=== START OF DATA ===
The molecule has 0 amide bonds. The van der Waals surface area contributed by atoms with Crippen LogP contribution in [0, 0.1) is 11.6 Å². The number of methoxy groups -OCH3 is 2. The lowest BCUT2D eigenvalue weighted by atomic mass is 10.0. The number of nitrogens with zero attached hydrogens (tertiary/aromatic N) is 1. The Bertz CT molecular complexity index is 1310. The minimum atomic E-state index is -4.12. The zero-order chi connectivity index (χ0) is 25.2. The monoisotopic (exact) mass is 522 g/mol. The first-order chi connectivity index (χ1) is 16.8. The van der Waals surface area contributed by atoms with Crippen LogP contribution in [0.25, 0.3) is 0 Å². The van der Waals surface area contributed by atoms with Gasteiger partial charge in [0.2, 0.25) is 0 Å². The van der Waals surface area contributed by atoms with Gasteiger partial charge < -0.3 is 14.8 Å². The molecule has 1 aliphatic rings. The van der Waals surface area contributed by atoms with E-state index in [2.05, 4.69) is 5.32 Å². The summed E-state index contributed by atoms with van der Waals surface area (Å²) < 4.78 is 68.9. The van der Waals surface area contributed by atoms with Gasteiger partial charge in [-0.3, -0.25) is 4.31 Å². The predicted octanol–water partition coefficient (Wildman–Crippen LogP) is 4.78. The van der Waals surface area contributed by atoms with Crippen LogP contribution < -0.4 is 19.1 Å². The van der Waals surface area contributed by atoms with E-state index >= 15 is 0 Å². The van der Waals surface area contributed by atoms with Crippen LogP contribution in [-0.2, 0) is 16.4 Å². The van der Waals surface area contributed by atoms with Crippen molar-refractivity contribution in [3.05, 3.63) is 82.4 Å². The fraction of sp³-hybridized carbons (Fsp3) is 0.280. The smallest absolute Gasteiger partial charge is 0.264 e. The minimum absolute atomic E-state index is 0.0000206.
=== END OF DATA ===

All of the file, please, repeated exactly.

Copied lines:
The molecule has 0 amide bonds. The van der Waals surface area contributed by atoms with Crippen LogP contribution in [0, 0.1) is 11.6 Å². The number of methoxy groups -OCH3 is 2. The lowest BCUT2D eigenvalue weighted by atomic mass is 10.0. The number of nitrogens with zero attached hydrogens (tertiary/aromatic N) is 1. The Bertz CT molecular complexity index is 1310. The minimum atomic E-state index is -4.12. The zero-order chi connectivity index (χ0) is 25.2. The monoisotopic (exact) mass is 522 g/mol. The first-order chi connectivity index (χ1) is 16.8. The van der Waals surface area contributed by atoms with Crippen LogP contribution in [0.25, 0.3) is 0 Å². The van der Waals surface area contributed by atoms with Gasteiger partial charge in [0.2, 0.25) is 0 Å². The van der Waals surface area contributed by atoms with Gasteiger partial charge < -0.3 is 14.8 Å². The molecule has 1 aliphatic rings. The van der Waals surface area contributed by atoms with E-state index in [2.05, 4.69) is 5.32 Å². The summed E-state index contributed by atoms with van der Waals surface area (Å²) < 4.78 is 68.9. The van der Waals surface area contributed by atoms with Gasteiger partial charge in [-0.3, -0.25) is 4.31 Å². The predicted octanol–water partition coefficient (Wildman–Crippen LogP) is 4.78. The van der Waals surface area contributed by atoms with Crippen LogP contribution < -0.4 is 19.1 Å². The van der Waals surface area contributed by atoms with E-state index >= 15 is 0 Å². The van der Waals surface area contributed by atoms with Crippen LogP contribution in [-0.2, 0) is 16.4 Å². The van der Waals surface area contributed by atoms with Crippen molar-refractivity contribution in [3.05, 3.63) is 82.4 Å². The fraction of sp³-hybridized carbons (Fsp3) is 0.280. The smallest absolute Gasteiger partial charge is 0.264 e. The minimum absolute atomic E-state index is 0.0000206.